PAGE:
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Much confusion has arisen with the introduction of the Covid-19 temporary employee / employer relief scheme (C19 TERS), previously referred to as a “National Disaster Benefit”, in terms of a directive that was gazetted on 26 March 2020.
C19 TERS is not the only UIF relief option available in the case of temporary lay-offs. Some employers who laid off their employees without pay in March may have submitted claims under the UIF ‘Reduced working time’ option. However, as discussed below this is the appropriate route to go after the termination of C19TERS relief has come to an end.[NOTE: The confusion has by and large been caused by a Easy- Aid Guide for Employers to access UIF benefits that seems to confuse C19 TERS document requirements with that of the UIF ‘Reduced working time’ option.]
So, what is the difference between these two options? May employers apply for both?
TEMPORARY LAY-OFF OPTIONS
1. UIF ‘Reduced working time’ option
Although the C19 TERS (described under point 2 below) will enjoy priority for from the end of March to the end of the National State of Disaster, the ‘reduced working time’ option has been, and continues to be, available to employers and employees.
The ‘reduced working time’ option was originally intended for employees who have to work short time. This benefit was introduced fairly recently (2018) in the following terms:
“A contributor employed in any sector who loses his or her income due to reduced working time, despite being employed, is entitled to benefits if the contributor’s total income falls below the benefit level that the contributor would have received if he or she had become wholly unemployed, subject to that contributor having enough credits.”
(The Government Gazette is available at the link below).
It has been confirmed that this scheme is not only available to employees that work reduced working hours, but also available to employees that are on temporary lay-off without pay. The following documents need to be submitted:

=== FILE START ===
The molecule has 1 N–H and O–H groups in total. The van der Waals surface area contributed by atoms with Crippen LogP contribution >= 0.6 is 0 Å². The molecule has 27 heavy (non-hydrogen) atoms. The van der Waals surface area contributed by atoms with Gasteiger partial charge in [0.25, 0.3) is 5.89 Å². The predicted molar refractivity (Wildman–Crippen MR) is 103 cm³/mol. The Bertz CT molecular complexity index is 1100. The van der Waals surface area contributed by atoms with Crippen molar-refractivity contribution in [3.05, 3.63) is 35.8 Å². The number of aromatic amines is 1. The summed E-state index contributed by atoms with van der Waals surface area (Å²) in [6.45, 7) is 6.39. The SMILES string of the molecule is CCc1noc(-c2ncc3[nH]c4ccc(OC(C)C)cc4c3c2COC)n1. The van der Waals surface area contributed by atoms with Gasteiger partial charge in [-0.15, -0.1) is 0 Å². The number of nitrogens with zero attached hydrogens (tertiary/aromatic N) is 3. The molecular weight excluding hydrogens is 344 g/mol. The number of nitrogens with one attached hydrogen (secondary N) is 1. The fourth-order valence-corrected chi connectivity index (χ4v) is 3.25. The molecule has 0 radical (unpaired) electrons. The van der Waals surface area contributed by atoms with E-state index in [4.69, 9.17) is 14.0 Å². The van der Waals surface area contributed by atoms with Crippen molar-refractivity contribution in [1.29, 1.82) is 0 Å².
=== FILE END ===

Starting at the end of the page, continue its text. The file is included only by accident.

The following documents need to be submitted:
- UI 19 and UI 2.7 (completed by employer)
- UI 2.1 (application form)
- UI 2.8 (bank form completed by bank)
- Letter from employer confirming reduced work time (or lay-off) is due to the Coronavirus
- Copy of ID document
Also see the “UIF Easy Guide for Electronic claims”
(The UIF Easy Guide and the relevant forms are available at the link below).
Features of the ‘reduced working time’ option:
- The claim is subject to the employee having enough credits.
- The claim is by the employee (with the assistance of the employer).
- The practical challenges of obtaining and submitting forms, have been facilitated by an online option (see “UIF Easy Guide for Electronic claims” available at the link below).
- The benefit will be calculated in terms of the income replacement rate sliding scale of 38 % (for high earners) up to 60 % (for low earners) as provided in the Unemployment Insurance Act, subject to the maximum threshold as determined from time to time.
- It is possible that lower earning employees may get out less than the minimum wage under this dispensation.
- Payment is made by the UIF directly into the employee’s bank account.
- Subject to available credits the employee can (theoretically) receive this benefit for up to 12 months.
2. Covid-19 temporary employee / employer relief scheme (C19 TERS)
(Currently only be available for claims up to 15 September 2020, but possibly to be extended until the end of the National State of Disaster)
This scheme is intended to provide emergency relief to enable employers to pay employees who are temporarily laid off due to the Covid-19 crisis.